Last issue ended on a cliffhanger, as Flash was called to the JLA Satellite to see if he would be kicked out of the League after being arrested for killing Professor Zoom. The vote was split and Superman was supposed to be the tie-breaker, but we still don’t get to see the Man of Steel’s decision. Yeah, this is a reprint and it ends on the exact same cliffhanger as last time, with Superman about to render his decision. So we’ll have to wait a little longer to see if Flash stays in the JLA or is asked to leave. As for the reprint, it’s from Flash 165. I won’t go into detail, since I don’t usually bother with reprints, but basically it’s the story of Barry and Iris’s wedding being interrupted by the Flash. Turns out Professor Zoom switched places with Barry and left him trapped in the future while he imitated Barry (and Flash) in the present, planning to marry Iris in Barry’s place. Flash busted out, returned to the present, and interrupted the wedding, pounding the crap out of Zoom and marrying Iris for real (who didn’t know Barry was the Flash at that point). Next time we’ll hopefully get Superman’s verdict on Flash’s fate as a JLAer.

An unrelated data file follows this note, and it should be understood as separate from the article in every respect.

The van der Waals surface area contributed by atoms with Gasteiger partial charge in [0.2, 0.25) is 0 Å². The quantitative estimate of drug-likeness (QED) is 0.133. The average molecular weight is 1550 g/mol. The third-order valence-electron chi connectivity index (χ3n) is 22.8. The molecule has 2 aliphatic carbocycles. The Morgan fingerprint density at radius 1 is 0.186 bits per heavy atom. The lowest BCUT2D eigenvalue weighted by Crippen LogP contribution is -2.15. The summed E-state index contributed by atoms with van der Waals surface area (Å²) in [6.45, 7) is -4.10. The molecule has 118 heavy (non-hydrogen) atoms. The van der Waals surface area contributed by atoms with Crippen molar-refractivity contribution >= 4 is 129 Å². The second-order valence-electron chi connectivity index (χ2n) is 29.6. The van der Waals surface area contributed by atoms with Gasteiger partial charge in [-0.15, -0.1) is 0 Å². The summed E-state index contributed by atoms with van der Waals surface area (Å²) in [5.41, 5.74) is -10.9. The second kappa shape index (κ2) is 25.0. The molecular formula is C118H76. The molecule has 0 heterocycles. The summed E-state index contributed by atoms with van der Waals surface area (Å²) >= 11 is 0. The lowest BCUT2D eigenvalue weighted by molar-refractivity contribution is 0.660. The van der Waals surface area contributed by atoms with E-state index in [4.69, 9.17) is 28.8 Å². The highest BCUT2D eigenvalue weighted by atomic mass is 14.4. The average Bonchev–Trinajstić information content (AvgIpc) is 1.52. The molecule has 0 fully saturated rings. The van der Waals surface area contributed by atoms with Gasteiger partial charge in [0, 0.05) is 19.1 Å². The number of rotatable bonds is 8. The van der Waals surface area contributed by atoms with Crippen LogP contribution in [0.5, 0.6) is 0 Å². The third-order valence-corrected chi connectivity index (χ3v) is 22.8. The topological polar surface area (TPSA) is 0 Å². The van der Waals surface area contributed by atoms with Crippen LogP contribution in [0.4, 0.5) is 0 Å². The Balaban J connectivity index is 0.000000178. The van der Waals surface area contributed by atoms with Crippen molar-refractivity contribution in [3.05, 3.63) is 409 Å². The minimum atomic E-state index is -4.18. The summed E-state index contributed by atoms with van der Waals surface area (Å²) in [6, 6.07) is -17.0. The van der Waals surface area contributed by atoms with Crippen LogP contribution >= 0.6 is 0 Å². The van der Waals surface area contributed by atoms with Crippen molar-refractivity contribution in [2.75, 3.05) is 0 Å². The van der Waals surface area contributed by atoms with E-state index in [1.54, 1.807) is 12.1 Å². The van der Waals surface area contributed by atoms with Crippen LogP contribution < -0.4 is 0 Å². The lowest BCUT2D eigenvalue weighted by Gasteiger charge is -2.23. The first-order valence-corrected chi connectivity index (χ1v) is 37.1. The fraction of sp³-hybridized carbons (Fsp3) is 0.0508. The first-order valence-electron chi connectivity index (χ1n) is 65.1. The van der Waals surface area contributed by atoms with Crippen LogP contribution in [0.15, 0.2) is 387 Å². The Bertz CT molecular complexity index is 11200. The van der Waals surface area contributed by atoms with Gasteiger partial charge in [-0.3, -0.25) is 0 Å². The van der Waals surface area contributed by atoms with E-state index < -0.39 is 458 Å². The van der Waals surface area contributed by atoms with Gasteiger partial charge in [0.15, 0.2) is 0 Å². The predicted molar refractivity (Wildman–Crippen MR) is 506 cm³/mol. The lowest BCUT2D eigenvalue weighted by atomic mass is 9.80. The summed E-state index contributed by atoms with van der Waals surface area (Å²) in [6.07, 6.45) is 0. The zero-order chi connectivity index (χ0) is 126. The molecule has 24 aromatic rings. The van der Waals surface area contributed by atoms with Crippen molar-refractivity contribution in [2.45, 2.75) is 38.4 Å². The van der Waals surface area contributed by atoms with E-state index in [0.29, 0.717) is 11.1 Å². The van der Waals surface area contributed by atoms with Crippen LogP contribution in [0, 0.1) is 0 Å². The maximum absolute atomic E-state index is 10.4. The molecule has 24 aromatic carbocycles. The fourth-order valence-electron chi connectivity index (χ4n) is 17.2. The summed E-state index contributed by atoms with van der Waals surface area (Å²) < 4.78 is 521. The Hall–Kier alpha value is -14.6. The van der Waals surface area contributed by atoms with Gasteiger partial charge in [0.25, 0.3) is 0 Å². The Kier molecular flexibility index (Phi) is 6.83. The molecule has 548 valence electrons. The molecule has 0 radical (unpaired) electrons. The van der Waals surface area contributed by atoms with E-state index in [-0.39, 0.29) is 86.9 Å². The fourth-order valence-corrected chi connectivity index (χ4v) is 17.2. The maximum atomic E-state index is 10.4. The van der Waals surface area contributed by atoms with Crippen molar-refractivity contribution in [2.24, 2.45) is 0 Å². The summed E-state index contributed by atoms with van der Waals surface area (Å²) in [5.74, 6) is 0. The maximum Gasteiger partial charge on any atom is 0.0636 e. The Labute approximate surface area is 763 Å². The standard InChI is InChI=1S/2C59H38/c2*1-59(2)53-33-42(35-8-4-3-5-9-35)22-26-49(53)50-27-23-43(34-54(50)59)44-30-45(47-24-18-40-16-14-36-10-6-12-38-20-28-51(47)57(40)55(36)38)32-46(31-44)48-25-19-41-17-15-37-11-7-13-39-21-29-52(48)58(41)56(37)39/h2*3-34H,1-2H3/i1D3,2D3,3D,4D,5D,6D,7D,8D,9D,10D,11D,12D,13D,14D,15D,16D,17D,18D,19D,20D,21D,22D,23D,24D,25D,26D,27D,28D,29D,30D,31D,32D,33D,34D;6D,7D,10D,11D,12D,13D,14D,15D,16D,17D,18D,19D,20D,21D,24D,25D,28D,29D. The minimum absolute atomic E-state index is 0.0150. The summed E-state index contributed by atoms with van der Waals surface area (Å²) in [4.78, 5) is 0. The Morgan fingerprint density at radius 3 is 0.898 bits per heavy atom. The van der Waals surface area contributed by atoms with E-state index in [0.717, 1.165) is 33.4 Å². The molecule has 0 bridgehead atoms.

Much like the Flash tale above, this story reads like filler, but at least it’s not a reprint. Wonder Woman and Black Canary are playing zero-gravity handball on the JLA Satellite and Canary expresses doubts about Wonder Woman’s plan to share her secret identity with Steve Trevor. Wonder Woman launches into a tale of the ancient Amazons, back when they were still on the Aegean isle of Themiscyra. Hippolyta was Queen even back then and her best friend Artemis was chosen by Athena and Aphrodite to be the first Wonder Woman and go out into Man’s World. Artemis ran across a sinking ship and rescued its captain, Cleon, who immediately fell for her. One of Cleon’s men (who was actually Ares in disguise) warned Cleon that Amazons only respect those who best them in combat, but Cleon was undeterred. Artemis was hot for Cleon too and Ares went to her, using his godly persuasion to suggest that the Amazons were weak because they had no interest in conquest. Ares said Artemis would make a great leader, especially with Cleon by her side. Artemis swore she wouldn’t betray Hippolyta, but she ended up going to see Cleon, who challenged her (thinking that was the only way to win her). Ares had Eros make Cleon fall hopelessly in love with Artemis and the two of them rampaged across the ancient world, carving out a kingdom for themselves while conducting a passionate love affair. (Sounds more like Xena than Wonder Woman.) Eventually, Cleon suggested they attack Themiscyra, but Artemis refused. Ares brought news that Hippolyta was dead and Artemis headed back to Themiscyra to pay her respects. Ares and Cleon followed her, penetrating the screen of fog that protected the island from outsiders. Of course, Hippolyta wasn’t really dead and blamed Artemis for leading the invaders to the island. Artemis remembered Ares’s words and challenged Hippolyta, saying she was too weak to lead. The Amazons fought the invaders and Artemis came close to killing her best friend, until Hippolyta revealed that Cleon’s adviser was really Ares. Artemis knew she’d been duped and blamed Cleon, but couldn’t bring herself to kill him because she still loved him. Artemis took off and became more and more corrupted by the outside world until she finally challenged Athena and wound up dead (as we saw in Wonder Woman 302). Black Canary points out that the story suports her position … if Artemis hadn’t gotten so close to an outsider, everything would’ve been fine. But Wonder Woman says her interpretation is different; Cleon and Artemis loved each other from the start, but neither one told the other how they truly felt. If they had, Ares could never have led them into lies and betrayal and they’d have had a happy ending.